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seventy

Here is a skeleton-thin girl staring out the window at the setting sun. She runs her hands over the wood, clenching it with her protruding knuckles. Her sister runs into the ocean, laughing and scaring seagulls. The girl sighs, squeezing her eyes shut. She wishes that she could join her and run, forget everything, and only laugh. But two steps away from a wall make her dizzy and her head refuses to clear anymore.

She makes her way inside, stopping frequently to get her bearings. Aromas drift from the kitchen, but instead of the pangs that used to arise in her stomach, she feels nauseated by the thought of food.

She remembers second grade, when she knew that she was fat, and was blissfully fine with it. The extra skin at her stomach was a cushion against whatever the world threw at her. Now she knows that fat is no pillow and the lower the scale reads, the better. The first few weeks had been awful, her stomach growling, her mind blank with hunger. She had willed herself to get the needle on the scale down from 130 to 115 to 100. From 100 to 90. 90 to 80. 600 calories a day to 500, which became 400 and eventually 300.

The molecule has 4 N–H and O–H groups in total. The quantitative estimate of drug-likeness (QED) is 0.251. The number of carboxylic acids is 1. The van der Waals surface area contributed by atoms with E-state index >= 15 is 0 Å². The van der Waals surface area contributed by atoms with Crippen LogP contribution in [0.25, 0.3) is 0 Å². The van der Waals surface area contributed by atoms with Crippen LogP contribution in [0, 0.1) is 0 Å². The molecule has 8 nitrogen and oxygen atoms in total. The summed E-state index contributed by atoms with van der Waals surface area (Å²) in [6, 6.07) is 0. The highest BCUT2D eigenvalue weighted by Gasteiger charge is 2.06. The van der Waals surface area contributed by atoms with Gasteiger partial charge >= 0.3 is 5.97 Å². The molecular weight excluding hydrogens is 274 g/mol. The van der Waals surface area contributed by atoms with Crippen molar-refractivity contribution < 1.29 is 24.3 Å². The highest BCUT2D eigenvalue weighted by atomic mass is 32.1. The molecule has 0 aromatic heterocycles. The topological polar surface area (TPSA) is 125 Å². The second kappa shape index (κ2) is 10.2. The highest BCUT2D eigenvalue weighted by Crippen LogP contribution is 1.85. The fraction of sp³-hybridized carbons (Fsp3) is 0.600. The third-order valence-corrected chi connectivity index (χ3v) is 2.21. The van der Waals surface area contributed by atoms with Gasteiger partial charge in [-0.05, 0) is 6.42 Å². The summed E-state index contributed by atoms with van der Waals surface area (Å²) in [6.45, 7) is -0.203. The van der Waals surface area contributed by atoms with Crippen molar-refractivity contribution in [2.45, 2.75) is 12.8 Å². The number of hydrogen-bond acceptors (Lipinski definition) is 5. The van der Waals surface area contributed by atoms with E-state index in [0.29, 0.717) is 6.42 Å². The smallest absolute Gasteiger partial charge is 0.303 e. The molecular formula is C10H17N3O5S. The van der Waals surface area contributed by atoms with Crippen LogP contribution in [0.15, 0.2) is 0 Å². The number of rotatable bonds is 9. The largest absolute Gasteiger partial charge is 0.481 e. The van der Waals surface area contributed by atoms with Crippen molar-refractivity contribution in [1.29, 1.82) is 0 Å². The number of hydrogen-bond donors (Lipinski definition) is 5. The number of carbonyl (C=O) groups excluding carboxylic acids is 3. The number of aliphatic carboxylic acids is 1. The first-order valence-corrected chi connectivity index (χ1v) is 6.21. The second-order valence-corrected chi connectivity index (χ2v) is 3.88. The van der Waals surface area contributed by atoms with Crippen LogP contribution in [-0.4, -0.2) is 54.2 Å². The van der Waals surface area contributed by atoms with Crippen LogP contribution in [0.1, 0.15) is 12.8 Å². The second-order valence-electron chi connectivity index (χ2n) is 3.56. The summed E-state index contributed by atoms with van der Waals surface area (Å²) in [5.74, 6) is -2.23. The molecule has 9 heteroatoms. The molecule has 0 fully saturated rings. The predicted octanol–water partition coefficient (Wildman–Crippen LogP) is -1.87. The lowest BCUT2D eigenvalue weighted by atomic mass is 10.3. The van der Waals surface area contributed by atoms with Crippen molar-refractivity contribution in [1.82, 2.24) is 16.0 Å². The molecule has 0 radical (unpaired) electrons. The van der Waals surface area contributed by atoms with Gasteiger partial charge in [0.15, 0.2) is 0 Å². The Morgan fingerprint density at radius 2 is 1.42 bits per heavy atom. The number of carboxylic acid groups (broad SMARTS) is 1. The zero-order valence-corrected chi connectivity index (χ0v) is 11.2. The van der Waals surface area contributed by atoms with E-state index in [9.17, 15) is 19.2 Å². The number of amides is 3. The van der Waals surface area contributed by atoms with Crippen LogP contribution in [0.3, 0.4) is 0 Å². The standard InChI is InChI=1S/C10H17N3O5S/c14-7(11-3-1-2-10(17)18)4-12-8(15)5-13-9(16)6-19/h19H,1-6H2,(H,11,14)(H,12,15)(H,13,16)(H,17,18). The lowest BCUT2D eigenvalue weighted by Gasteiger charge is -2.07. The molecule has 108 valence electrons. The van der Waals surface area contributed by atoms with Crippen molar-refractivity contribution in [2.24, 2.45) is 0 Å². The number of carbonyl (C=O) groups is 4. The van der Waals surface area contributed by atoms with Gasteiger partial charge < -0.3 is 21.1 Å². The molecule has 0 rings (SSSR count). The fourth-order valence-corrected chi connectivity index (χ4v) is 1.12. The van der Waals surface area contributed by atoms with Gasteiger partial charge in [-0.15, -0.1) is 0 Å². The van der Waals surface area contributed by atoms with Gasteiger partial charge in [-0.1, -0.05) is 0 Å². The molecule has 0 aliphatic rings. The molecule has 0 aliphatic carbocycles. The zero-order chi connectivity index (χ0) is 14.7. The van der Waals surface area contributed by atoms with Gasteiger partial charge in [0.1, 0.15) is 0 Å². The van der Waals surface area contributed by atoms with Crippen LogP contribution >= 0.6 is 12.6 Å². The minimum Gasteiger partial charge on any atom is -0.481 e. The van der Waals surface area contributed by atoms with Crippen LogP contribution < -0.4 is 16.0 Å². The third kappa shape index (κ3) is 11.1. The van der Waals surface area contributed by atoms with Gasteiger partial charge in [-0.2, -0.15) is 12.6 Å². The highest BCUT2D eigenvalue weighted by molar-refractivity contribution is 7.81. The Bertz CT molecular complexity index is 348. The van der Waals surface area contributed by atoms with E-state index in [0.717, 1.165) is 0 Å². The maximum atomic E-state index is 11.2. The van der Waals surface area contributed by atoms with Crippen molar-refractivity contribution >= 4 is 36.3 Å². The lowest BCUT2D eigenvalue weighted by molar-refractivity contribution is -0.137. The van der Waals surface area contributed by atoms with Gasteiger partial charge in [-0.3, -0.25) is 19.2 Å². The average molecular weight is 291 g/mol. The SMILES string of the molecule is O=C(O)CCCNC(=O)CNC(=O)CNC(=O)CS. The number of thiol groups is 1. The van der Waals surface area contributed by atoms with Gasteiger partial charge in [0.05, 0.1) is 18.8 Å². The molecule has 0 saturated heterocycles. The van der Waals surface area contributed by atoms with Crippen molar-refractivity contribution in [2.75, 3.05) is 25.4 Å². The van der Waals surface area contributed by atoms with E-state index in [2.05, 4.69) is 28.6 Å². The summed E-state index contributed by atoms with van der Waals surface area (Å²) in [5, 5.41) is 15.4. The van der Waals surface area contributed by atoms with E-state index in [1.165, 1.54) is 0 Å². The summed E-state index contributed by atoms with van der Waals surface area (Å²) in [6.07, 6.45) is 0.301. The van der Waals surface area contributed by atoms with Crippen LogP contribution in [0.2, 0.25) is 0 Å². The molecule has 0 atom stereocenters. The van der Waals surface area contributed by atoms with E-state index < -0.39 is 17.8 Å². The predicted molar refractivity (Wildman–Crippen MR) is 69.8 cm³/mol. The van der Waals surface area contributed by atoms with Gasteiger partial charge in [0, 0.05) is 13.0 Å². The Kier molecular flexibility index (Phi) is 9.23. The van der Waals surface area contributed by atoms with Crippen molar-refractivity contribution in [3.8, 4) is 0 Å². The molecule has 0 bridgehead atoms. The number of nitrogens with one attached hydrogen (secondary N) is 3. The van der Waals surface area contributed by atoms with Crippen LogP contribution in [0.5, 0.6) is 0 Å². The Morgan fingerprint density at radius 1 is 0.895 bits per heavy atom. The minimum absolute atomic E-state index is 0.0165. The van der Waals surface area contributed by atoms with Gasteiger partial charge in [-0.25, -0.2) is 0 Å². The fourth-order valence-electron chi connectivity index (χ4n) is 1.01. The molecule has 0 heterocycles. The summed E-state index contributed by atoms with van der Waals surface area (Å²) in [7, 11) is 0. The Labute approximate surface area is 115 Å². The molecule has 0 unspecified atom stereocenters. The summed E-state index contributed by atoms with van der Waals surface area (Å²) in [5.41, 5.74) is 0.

She makes it up the stairs and into her room.

100 calories.

She stands again, reaching for her iPod, and the room spins. Closing her eyes, she lets the spinning settle as she relaxes for a moment.

70 pounds. Then I’ll quit.

Here is a skeleton thin-girl committing herself to imprisonment inside her own body.




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